The issue around the shortage of skilled professionals within IT security have been well documented and the work of initiatives such as the Cyber Security Challenge has gone some way to addressing that.
If teams are shrinking or short of staff though, just how involved can people be towards certain tasks? For example, in a recent conversation with SC Magazine, former head of enforcement at the Information Commissioner's Office (ICO) and now consultant within the security and information law group at Field Fisher Waterhouse, Mick Gorrill said that with the various stories coming from the ICO, someone should be employed as a full time data security ‘champion'.
He said: “You should have someone nominated for data security, as if you have accountability you will take notice of what the ICO is saying and put policy and procedure into place.”
Martin Hoskins, head of data protection, legal governance and compliance at Everything Everywhere, said that his team had made employees know about breaches and their impact. Asked if he was able to employ someone as a ‘champion' of data security, compliance or outsourced data, he said: “Our company is large enough to employ a team of IT security specialists, so naturally we have a good appreciation of the types of threats that are emerging and have developed countermeasures for them.
“Small-to-medium businesses (SMB) are likely to be at a disadvantage, as individuals are likely to be expected to fulfil much broader roles and consequently there will be less time for them to develop an expertise in any particular area.”
In agreement on the challenge that the SMB would face was Michael Everall, CISO at Lehman Brothers Holdings. He said that the IT manager has to have an understanding of what people are doing and this was a case for investment.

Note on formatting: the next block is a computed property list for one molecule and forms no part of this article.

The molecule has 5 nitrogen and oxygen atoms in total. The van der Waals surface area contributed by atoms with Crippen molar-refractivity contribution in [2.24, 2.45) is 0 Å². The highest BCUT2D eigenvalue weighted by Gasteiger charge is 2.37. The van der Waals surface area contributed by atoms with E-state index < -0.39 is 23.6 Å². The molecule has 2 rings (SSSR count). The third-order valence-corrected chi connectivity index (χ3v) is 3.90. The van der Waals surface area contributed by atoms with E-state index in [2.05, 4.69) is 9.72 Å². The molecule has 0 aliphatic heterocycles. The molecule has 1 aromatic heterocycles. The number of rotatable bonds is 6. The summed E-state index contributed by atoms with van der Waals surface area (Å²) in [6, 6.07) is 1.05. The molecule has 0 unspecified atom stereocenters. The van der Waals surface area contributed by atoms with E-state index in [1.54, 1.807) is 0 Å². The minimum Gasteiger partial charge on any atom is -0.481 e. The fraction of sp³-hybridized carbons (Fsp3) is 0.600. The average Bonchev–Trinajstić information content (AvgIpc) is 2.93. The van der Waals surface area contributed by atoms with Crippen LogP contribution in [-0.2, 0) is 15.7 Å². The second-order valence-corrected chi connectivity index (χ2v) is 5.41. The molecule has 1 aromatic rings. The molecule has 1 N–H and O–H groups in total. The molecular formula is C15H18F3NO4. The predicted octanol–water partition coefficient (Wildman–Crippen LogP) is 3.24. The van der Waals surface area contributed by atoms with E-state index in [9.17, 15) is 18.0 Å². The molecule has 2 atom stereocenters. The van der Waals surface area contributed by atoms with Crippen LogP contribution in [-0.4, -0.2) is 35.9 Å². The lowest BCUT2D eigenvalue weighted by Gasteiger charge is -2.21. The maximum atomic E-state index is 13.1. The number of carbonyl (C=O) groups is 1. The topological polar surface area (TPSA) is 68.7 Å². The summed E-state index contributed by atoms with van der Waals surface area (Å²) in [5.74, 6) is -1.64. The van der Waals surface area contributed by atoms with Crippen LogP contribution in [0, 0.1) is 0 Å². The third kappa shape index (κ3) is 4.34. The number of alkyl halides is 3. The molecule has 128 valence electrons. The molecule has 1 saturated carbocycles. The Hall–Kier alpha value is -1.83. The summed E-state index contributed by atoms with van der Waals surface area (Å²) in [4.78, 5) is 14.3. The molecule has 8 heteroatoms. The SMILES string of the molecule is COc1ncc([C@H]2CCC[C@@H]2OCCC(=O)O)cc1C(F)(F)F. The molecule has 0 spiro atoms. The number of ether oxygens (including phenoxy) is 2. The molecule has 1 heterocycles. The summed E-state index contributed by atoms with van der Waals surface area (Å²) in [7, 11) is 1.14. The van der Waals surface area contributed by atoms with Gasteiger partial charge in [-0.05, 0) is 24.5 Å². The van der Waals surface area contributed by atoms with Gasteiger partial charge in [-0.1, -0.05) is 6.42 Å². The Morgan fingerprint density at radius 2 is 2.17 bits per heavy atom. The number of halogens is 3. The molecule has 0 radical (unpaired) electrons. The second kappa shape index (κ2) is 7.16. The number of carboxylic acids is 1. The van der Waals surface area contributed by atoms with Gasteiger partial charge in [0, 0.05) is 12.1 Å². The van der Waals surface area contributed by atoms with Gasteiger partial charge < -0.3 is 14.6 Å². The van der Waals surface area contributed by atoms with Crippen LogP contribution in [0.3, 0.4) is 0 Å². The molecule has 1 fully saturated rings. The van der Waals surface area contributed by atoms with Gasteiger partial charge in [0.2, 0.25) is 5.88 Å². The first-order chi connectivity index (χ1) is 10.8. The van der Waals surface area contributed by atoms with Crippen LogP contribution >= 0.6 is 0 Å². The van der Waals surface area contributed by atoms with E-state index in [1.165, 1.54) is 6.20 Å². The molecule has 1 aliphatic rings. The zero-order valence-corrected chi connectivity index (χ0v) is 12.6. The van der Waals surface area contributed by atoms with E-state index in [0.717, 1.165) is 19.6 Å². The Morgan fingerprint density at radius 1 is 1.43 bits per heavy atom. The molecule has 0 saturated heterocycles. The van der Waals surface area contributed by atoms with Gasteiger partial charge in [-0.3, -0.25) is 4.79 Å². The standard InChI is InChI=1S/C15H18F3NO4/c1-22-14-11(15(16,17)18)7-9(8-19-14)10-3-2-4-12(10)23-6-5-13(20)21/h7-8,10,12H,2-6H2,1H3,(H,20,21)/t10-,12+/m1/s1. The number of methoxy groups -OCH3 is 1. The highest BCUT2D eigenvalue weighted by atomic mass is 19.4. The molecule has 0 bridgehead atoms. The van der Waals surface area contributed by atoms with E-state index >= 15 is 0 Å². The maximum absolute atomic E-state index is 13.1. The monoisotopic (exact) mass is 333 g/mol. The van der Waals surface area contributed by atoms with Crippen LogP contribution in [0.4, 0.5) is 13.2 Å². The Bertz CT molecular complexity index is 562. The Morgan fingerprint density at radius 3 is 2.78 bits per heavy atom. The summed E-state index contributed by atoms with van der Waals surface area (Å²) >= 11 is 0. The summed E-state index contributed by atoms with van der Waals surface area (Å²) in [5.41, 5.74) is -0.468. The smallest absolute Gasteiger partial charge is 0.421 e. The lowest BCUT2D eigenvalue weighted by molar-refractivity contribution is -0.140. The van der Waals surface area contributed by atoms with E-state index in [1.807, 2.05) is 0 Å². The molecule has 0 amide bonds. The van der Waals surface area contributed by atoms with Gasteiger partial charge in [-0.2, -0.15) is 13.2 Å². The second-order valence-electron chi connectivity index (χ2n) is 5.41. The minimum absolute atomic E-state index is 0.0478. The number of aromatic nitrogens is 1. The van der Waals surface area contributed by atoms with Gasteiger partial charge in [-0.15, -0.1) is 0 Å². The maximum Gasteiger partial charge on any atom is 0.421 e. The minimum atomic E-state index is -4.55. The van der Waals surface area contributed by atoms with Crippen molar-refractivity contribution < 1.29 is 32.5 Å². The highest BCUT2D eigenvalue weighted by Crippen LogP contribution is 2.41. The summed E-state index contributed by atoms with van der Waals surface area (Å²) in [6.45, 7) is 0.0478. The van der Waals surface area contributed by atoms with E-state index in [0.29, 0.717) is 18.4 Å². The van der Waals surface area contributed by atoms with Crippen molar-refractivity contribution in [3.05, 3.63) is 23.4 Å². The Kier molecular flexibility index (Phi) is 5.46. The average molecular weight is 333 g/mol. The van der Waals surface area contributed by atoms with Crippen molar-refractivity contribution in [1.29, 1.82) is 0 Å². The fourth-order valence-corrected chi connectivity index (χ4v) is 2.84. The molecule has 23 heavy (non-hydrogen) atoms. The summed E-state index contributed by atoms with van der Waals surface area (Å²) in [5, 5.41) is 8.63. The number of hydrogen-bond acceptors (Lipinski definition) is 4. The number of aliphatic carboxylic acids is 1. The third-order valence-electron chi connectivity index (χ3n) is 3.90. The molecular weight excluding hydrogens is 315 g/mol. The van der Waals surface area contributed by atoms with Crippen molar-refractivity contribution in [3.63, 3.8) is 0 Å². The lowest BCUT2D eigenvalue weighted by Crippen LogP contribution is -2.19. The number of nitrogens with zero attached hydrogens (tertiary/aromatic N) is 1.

He said: “For the SMB, their staff footprint is going to be smaller, but it does not mean you are not an information security professional. As an SMB you cannot just hope that you're going to be ignored. You have to understand and accept that it will happen in some form that can vary from someone snooping at a colleague's email, through to an external third party wanting to see your bids for a contract.
“The scale of the issues may change, the discrete costs will be different and the complexities will be less, it does not however mean your risk is not equally high to you.”
He said that there is a thread of ownership, as someone somewhere has to own both the operational element of ‘doing' as well as the management element of governance, oversight and risk ownership and acceptance.
“In a small firm this may well have to be someone in IT having a part time role in the monitoring and ‘doing' but in that case, the critical part is ‘Quis custodiet ipsos custodes' (who shall guard the guardians)? Someone in the management structure has to own the output of the function, provide guidance and ensure that security findings tie to operational and business needs in a tangible way. Without that piece in place an unsupervised, unmanaged, ad-hoc security function can become a cure that is worse than the potential disease itself,” he said.
Hoskins said that he believed what Gorrill meant was regardless of the size of the operation a business owner needs to make sure that there is a line of accountability for all elements of the enterprise.